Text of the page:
EDITORIAL: Chatham Park: Only fools rush in
After six hours of intense debate and impassioned pleas from dozens of citizens, the Pittsboro Town Board ultimately did the right thing at their Nov. 25 meeting — nothing.
More specifically, the board voted by a 4-1 margin to table a vote needed for Chatham Park— a proposed 7,200-acre, mixed-use development — to proceed.
Camps on both sides made compelling cases. Proponents see the potential Chatham Park represents for Pittsboro and the region. Others recognize the inherent questions and concerns — especially environmental — raised by such a significant undertaking.
Apart from the merits or drawbacks of the development itself, many in attendance railed against the timing of the vote.
Some Chatham Park opponents will never be assuaged, but a portion may warm up to the project if, in their minds, it wasn’t being hurried through. Some of the final details had only been released the Friday before the meeting, one group claimed, and several speakers insisted they needed more time.
That postponement should not be indefinite, but the board was right to leave the decision for another day. When the future of the region is at stake, we’d prefer our leaders not to cast their “nays” or “ayes” after midnight following a lengthy, contentious public hearing.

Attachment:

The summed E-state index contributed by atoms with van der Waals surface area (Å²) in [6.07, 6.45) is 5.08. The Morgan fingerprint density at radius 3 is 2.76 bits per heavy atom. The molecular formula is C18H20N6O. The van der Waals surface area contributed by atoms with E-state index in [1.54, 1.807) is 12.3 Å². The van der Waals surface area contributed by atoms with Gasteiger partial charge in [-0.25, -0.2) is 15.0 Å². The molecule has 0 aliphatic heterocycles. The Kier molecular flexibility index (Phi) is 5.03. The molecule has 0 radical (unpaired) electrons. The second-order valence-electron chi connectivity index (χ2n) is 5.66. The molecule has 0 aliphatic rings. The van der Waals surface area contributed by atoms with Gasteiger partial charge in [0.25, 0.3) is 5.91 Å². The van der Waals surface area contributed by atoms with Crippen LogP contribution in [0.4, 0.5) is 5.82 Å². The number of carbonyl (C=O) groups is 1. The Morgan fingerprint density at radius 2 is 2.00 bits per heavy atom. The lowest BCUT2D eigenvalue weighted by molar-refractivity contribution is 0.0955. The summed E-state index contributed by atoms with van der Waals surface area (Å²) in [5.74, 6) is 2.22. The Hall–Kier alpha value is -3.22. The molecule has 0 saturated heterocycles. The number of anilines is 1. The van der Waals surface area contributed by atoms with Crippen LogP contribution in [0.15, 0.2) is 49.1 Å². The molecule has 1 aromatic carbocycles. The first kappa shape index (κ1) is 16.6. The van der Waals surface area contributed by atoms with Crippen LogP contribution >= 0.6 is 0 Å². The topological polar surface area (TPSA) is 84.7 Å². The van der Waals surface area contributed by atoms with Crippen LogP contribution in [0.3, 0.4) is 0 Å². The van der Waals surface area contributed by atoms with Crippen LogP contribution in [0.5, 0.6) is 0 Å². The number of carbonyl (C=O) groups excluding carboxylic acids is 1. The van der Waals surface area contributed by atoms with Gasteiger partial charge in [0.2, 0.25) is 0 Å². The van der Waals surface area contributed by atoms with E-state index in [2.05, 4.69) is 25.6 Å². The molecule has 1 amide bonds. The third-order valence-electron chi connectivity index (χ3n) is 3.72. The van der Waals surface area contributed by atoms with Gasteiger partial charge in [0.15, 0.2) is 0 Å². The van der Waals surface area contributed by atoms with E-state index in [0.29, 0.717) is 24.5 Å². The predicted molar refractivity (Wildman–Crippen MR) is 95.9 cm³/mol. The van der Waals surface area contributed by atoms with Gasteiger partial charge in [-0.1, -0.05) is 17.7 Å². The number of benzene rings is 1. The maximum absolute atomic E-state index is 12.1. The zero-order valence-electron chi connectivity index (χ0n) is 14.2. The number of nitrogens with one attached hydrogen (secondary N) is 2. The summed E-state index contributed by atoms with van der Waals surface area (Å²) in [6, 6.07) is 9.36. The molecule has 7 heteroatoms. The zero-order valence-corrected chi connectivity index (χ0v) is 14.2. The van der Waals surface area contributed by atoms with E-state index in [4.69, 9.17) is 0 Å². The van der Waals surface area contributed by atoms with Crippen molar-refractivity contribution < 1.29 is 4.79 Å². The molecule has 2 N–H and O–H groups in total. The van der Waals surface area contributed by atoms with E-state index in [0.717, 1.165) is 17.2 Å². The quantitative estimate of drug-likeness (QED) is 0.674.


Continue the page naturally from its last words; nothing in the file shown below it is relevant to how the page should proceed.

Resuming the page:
Fans and foes can agree on at least one point — Chatham Park is huge, both in size and scope, and once set in motion, reversing course would be virtually impossible. Leaders in Pittsboro have the unenviable task of weighing the potential impact to the area’s character and natural resources against missing out on an economic boon — which promises to bring jobs and a higher quality of life for residents.
Whatever the board members decide, they should actively involve the public, thoroughly explain their thinking and give citizens ample time to process the plans.
While they put off one vote, the board did decide to hire a consultant to review the proposal. For the time being, the boil of Chatham Park has been reduced to a simmer, but the issue is certain to be a point of contention well into the future.